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Greatest Sports Scandal of Century: The 1919 Black Sox (Part I)

The 1919 Chicago White Sox were one of the greatest teams of their era. They won the American League pennant and faced off against the Cincinnati Reds, favored 3-1, to win the World Series.

But as the series was about to get underway - the betting odds started to shift to even money. The word on the street was that New York gambler Arnold Rothstein was behind the swing and that the series was fixed.

Hearing the rumor, White Sox outfielder "Shoeless Joe" Jackson asked Chicago manager Kid Gleason and owner Charles Comiskey to bench him. But they insisted he play. They would have been crazy to put down their best player.

During the series Jackson hit the only home run, had the highest batting average, committed no errors and established a new World Series record with 12 hits. Nevertheless, the Reds won.

Edd Rousch, who played for the Reds, dismissed the charges that the series was fixed. "We were just the better team," he said. And umpire Billy Evans who worked the series said: "Maybe I'm a dope but everything seemed okay to me."

But the rumor of a fix persisted. The 1920 season got underway and the White Sox were driving hard to their second straight pennant when a petty gambler in Philadelphia broke the news that a Cubs-Phillies game had been fixed in 1919.

That led to a gambling investigation, with its focus being the 1919 World Series. With only a couple of days left in the 1920 season, a Grand Jury was called to determine whether eight White Sox players should stand trial for allegedly throwing the 1919 World Series. Jackson was one of them.

He was asked under oath: "Did you do anything to throw those games?"

"No sir," was his response.

"Any game in the series?"

"Not a one," Jackson answered. "I didn't have an error or make no misplay."

It took the jury a single ballot to acquit all eight accused players. But the very next day, baseball's first commissioner - Judge Kenesaw Mountain Landis, who came to power in the fall of 1920 with a lifetime contract and a mandate to clean up the game using whatever methods he saw fit - banned all eight players from baseball for life.

That was basically the end of the story of the greatest sports scandal of the century. But it is a story that will not go away.

Questions remain:

Was there a plan to throw the World Series?

Was it carried out?

If so, which games were thrown?

What was the role of each banned player?

Why was there a blanket banning of the players? Buck Weaver was banned not for dumping but for allegedly having guilty knowledge that there was a plot. Fred McMullen was banned though he came to bat twice and got one hit. Jackson was banned although his performance exceeded his own records.

If the eight players were found not guilty in a court of law, how could they have been found guilty by a baseball commissioner?

Public pressure keeps increasing year-by-year to undo what many believe was a terrible wrong. But the ban still remains. Every baseball commissioner since Landis has refused to act on "Shoeless Joe's behalf."

Commissioner Faye Vincent said: "I can't uncipher or decipher what took place back then. I have no intention of taking formal action."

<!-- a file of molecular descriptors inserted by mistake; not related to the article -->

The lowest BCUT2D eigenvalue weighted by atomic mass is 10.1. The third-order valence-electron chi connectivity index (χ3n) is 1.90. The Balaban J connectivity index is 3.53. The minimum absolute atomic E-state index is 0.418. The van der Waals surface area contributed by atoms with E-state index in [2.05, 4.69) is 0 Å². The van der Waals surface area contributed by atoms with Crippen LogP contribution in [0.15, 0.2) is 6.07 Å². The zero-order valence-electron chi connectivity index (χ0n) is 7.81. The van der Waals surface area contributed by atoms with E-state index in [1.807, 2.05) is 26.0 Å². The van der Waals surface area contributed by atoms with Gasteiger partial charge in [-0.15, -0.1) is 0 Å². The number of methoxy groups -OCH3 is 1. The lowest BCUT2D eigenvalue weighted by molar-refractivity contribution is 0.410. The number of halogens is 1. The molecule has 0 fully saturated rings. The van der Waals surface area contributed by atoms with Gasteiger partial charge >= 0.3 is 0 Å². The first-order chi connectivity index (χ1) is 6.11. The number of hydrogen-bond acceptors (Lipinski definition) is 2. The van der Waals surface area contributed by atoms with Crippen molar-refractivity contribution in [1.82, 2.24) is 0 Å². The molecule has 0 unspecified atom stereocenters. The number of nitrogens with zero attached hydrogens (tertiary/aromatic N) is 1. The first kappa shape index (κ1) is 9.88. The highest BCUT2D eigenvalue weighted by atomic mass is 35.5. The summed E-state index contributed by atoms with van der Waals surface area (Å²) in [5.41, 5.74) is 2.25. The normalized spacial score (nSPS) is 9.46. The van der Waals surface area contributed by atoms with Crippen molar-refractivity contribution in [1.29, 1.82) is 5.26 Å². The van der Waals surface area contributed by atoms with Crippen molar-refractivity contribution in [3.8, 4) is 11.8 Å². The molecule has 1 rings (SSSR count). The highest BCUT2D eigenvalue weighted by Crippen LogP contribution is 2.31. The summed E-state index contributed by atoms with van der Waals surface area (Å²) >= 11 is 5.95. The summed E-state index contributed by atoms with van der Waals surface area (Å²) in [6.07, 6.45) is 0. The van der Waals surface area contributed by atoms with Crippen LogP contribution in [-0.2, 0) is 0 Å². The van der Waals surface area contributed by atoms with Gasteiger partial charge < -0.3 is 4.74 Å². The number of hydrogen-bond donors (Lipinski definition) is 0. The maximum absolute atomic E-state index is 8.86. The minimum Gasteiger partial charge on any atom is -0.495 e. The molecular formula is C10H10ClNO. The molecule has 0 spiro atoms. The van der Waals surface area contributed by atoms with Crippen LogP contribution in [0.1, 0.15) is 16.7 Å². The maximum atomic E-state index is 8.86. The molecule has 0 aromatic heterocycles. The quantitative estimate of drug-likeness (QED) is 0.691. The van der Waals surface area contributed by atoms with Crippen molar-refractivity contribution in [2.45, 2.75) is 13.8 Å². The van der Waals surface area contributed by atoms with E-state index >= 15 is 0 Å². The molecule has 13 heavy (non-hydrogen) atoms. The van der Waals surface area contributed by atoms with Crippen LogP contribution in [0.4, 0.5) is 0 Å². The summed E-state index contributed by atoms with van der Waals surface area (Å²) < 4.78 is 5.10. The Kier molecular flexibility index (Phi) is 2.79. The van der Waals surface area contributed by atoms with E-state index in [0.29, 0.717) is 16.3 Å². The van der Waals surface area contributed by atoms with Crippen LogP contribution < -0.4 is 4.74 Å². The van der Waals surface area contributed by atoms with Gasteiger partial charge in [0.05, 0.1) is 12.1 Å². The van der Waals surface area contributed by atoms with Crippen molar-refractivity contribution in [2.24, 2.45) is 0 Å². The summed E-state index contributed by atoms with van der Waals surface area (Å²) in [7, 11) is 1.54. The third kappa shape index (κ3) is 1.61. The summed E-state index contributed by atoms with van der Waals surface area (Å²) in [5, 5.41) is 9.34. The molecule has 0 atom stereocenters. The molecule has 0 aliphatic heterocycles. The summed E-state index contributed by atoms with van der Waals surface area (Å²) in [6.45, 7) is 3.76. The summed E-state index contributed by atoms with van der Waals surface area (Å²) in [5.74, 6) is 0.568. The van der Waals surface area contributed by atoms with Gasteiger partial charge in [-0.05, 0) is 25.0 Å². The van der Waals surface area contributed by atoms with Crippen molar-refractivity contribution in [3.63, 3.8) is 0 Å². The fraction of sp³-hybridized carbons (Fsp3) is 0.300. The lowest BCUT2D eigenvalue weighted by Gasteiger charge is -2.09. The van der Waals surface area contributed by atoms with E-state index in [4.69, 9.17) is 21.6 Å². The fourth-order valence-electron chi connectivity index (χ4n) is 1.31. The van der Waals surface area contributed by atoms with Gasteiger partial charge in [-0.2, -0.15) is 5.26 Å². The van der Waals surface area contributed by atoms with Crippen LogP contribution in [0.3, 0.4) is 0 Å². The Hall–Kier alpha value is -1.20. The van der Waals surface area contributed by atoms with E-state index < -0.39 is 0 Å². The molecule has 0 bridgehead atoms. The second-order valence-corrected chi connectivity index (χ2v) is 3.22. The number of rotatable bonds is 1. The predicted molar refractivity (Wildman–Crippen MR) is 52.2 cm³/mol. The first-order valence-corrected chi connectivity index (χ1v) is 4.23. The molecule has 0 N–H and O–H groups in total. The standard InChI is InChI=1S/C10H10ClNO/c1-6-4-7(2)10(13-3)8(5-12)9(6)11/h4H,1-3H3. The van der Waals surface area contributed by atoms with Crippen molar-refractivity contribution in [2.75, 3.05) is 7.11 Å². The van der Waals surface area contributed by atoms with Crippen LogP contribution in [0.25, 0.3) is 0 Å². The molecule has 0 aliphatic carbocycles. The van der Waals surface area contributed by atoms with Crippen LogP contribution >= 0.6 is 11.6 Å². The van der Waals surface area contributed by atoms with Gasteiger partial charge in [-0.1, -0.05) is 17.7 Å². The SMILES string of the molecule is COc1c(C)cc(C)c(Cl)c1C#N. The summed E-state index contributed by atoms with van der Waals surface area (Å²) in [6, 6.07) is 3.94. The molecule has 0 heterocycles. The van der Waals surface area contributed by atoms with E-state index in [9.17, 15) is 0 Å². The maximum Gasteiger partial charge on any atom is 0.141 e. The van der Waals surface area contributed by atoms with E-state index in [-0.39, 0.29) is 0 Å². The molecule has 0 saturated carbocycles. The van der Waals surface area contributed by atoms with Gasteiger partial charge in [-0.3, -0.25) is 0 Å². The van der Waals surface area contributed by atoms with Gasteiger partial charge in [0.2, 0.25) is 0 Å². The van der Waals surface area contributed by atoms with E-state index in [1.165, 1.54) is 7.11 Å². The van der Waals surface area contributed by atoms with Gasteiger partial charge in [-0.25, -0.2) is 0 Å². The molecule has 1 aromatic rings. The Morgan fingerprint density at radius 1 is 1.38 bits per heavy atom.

Commissioner Bart Giammatti said: "I do not wish to play God with history. The Jackson case is best left to historical debate and analysis. I am not for re-instatement."  

There have been other sports scandals in the 20th century - boxing matches that were fixed or allegedly fixed, the great college basketball scandal of the 1950s in New York City, rumors of other malfeasance in sports - but nothing holds a candle to the 1919 Black Sox scandal.

And it just will not go away.

Harvey Frommer is the author of "Shoeless Joe and Ragtime Baseball" (Taylor Publishers)

(November 24,1999)

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You can reach Harvey Frommer at:   

Email:  harvey.frommer@Dartmouth.EDU 

About the Author:

Harvey Frommer is in his  38th year of writing books. A noted oral historian and sports journalist, the author of 42 sports books including the classics: "New York City Baseball,1947-1957" and "Shoeless Joe and Ragtime Baseball," his acclaimed REMEMBERING YANKEE STADIUM was published in 2008 and his REMEMBERING FENWAY PARK: AN ORAL AND NARRATIVE HISTORY OF THE HOME OF RED SOX NATION was published to acclaim in 2011.  The prolific Frommer is at work on When It Was Just a Game, An Oral History on Super Bowel One. 

His work has appeared in the New York Times, Los Angeles Times, Washington Post, New York Daily News, Newsday, USA Today, Men's Heath, The Sporting News, among other publications.

FROMMER SPORTSNET (syndicated) reaches a readership in the millions and is housed on Internet search engines for extended periods of time.
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Dr. Frommer is the Official Book Reviewer of Travel-Watch. 
*Autographed copies of Frommer books are available .
 

Other Frommer sports related articles can be found at:   

Harvey Frommer along with his wife, Myrna Katz  Frommer are the authors of five critically acclaimed oral/cultural histories, professors at Dartmouth  College, and travel writers who specialize in cultural history, food, wine, and Jewish history and heritage in the United States, Europe, and the Caribbean. 

This Article is Copyright 1995 - 2014 by Harvey Frommer.  All rights reserved worldwide.

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